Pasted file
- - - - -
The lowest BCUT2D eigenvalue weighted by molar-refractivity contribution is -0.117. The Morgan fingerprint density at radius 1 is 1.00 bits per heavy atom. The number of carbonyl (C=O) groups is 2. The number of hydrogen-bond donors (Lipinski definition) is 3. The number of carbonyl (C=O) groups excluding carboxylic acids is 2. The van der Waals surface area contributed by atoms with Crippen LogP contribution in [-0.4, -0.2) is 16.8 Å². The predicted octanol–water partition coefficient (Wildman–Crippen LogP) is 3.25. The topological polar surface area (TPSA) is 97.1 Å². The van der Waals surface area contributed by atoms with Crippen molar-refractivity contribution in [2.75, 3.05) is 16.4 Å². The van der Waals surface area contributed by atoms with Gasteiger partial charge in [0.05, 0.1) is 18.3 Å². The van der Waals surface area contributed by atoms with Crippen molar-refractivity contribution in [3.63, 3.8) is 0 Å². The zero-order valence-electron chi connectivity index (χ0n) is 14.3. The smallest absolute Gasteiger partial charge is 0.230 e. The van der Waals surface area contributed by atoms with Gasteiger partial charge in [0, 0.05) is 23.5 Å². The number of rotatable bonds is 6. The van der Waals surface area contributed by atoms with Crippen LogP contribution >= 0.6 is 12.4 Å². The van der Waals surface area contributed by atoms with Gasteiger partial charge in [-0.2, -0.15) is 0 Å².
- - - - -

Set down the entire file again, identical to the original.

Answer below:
The lowest BCUT2D eigenvalue weighted by molar-refractivity contribution is -0.117. The Morgan fingerprint density at radius 1 is 1.00 bits per heavy atom. The number of carbonyl (C=O) groups is 2. The number of hydrogen-bond donors (Lipinski definition) is 3. The number of carbonyl (C=O) groups excluding carboxylic acids is 2. The van der Waals surface area contributed by atoms with Crippen LogP contribution in [-0.4, -0.2) is 16.8 Å². The predicted octanol–water partition coefficient (Wildman–Crippen LogP) is 3.25. The topological polar surface area (TPSA) is 97.1 Å². The van der Waals surface area contributed by atoms with Crippen molar-refractivity contribution in [2.75, 3.05) is 16.4 Å². The van der Waals surface area contributed by atoms with Gasteiger partial charge in [0.05, 0.1) is 18.3 Å². The van der Waals surface area contributed by atoms with Crippen molar-refractivity contribution in [3.63, 3.8) is 0 Å². The zero-order valence-electron chi connectivity index (χ0n) is 14.3. The smallest absolute Gasteiger partial charge is 0.230 e. The van der Waals surface area contributed by atoms with Gasteiger partial charge in [0, 0.05) is 23.5 Å². The number of rotatable bonds is 6. The van der Waals surface area contributed by atoms with Crippen LogP contribution >= 0.6 is 12.4 Å². The van der Waals surface area contributed by atoms with Gasteiger partial charge in [-0.2, -0.15) is 0 Å².